During sleep, the body rests while the brain charges.

In our digital age, the high quality of sleep we need can be taken hostage by the high energy emissions from computers, phones, tablets and laptops. This lighting, known as blue light, degrades the quality of sleep necessary for optimal functioning and often makes us grumpy, snappy, and less productive the next day.

If you put one and one together – pandemic + length of time in front of a screen – the sum total is probably poor sleep. If you’re consistently glued to a computer screen before bed for whatever reason, you may have figured out why your normally sweet disposition has turned sour.

As science would have it, some researchers have found that glasses with blue light filter lenses can restore a good night’s sleep.

Block the light

LED lights don’t just emit blue light. All light sources, including fluorescent lamps, emit blue light. This level of emissions sheds the human body from its natural clock, known as the circadian rhythm. This happens because our brain perceives the presence of bright light indoors as daylight and stops releasing melatonin, a hormone that induces sleep and regulates the body’s 24-hour sleep-wake cycle.

This new study supports one possible solution: wearing glasses that filter out the blue light. The filter prevents the short wavelengths with high energy from reaching the retina.

In a study published in the Journal of Applied Psychology, researchers from Indiana University (IU) and the University of Washington (UW) business schools found that workers who wore these filtered glasses got more sleep and performed better at work.

They conducted two experiments at two US multinational companies based in Brazil. In each group of workers, 63 managers and 67 customer representatives, they wore blue-light filter glasses half the time and half the time wearing glasses with false lenses.

After collecting data from 519 daily observations in the manager group and 529 in the customer representative group, the researchers found that blocking this light improved sleep and helped improve attitudes and behavior at work. The workers who benefited the most were those who slept later in the day. Managers said they slept 5% longer with their glasses on, compared to 6% of customer representatives. The quality of sleep was also higher.

When managers wore the glasses, they said they were 8.51% more engaged, while the customer service reps said they were 8.25% more engaged.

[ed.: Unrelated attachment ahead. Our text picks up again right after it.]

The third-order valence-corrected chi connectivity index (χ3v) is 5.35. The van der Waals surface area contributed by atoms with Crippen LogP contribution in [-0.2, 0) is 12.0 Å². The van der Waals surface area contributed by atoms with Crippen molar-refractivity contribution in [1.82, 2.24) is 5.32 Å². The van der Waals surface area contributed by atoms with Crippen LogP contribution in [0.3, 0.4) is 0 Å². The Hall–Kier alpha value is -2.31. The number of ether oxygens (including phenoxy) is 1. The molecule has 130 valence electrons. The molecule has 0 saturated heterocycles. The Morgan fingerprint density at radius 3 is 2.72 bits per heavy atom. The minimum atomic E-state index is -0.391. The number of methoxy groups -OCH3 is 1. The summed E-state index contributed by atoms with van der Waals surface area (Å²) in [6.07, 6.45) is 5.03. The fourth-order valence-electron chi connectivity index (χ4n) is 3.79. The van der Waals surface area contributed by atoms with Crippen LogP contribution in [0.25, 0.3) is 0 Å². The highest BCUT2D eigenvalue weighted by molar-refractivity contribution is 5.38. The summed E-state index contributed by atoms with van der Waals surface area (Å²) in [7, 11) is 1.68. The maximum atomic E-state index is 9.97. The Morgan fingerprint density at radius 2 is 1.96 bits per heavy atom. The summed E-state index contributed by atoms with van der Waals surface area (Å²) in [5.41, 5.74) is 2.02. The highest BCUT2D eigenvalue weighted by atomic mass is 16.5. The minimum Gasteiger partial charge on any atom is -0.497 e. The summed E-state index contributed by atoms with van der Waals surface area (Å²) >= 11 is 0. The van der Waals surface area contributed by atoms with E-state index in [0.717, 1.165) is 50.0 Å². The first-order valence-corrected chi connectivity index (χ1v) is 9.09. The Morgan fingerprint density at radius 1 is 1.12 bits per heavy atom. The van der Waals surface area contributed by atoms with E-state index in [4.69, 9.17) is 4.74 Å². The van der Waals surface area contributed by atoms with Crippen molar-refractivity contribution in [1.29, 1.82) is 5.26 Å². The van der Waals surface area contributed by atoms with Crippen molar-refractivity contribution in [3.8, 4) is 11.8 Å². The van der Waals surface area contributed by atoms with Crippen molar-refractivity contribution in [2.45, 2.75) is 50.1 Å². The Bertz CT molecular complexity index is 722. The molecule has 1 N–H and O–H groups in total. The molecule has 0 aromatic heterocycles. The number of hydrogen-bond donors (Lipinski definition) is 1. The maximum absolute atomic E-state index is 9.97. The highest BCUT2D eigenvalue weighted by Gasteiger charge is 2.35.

“[F]By filtering out blue light, much of the suppressive effects of light on melatonin production are removed, allowing the evening surge in melatonin to occur and thus enabling the process of falling asleep, ”said study co-author Christopher M. Barnes, PhD, Professor of Management at UW Business School, in a press release.

The call center employees also became 17.82% more helpful, which in turn reduced the negative work behavior by 11.76%. The glass-bearing employees also achieved a 9% increase in customer ratings.

Call center workers have more to gain by blocking blue light as they often work late and sleep during the day. The researchers found that the glasses are more helpful for night owls than for early risers.

“While most of us can benefit from less exposure to blue light, owl workers seem to benefit more as they encounter major misalignments between their internal clock and externally controlled work hours,” said Cristiano L. Guarana, assistant professor the IU Business School said in the press release.

Although the study shows that blue light filtering glasses can benefit wearers, the results did not say they were effective for everyone and did not address the strain on the computer eyes. Glasses can be an inexpensive way to improve your sleep. However, if you are having trouble sleeping, consult your doctor to determine the underlying cause.

Not everyone agrees

Some experts question the usefulness of blue light filter glasses. Amir Mohsenin, MD, PhD, assistant professor in the Ruiz Department of Ophthalmology and Visual Science at McGovern Medical School in Houston, said he doesn’t think they’re helping.

“We don’t actually have any data to support blue-blocking glasses because they’re better for your eyes if you’re using a computer. In fact, I’d say we don’t know if wearing blue block glasses could do any harm. It’s hard to recommend something without knowing more details about it, ”said Dr. Mohsenin in a January press release from the Texas Medical Center in Houston. “The reality is that most of the problems we have with computers and eye strain don’t come from blue light. It depends on how we use the computers. “

How blue light disturbs sleep

All types of light can interfere with melatonin production, but blue light has the greater effect, according to an article by researchers at Harvard Medical School. The researchers compared the effects of blue and green light of similar brightness on melatonin for 6.5 hours of exposure. Blue light suppressed melatonin for three hours compared to green light after 1.5 hours.

Here are some tips to help reduce nighttime exposure to blue light:

  • Use dim red lights at night

  • Avoid looking at bright screens two to three hours before bed

  • Use blue light filter glasses when working at night

  • Install an app on your smartphone that will filter blue and green lights

During the day, it’s okay to enjoy the sunlight and work with other bright lights. These can improve your alertness and mood. When the sun goes down, it’s time to avoid blue light so your body and mind can relax.


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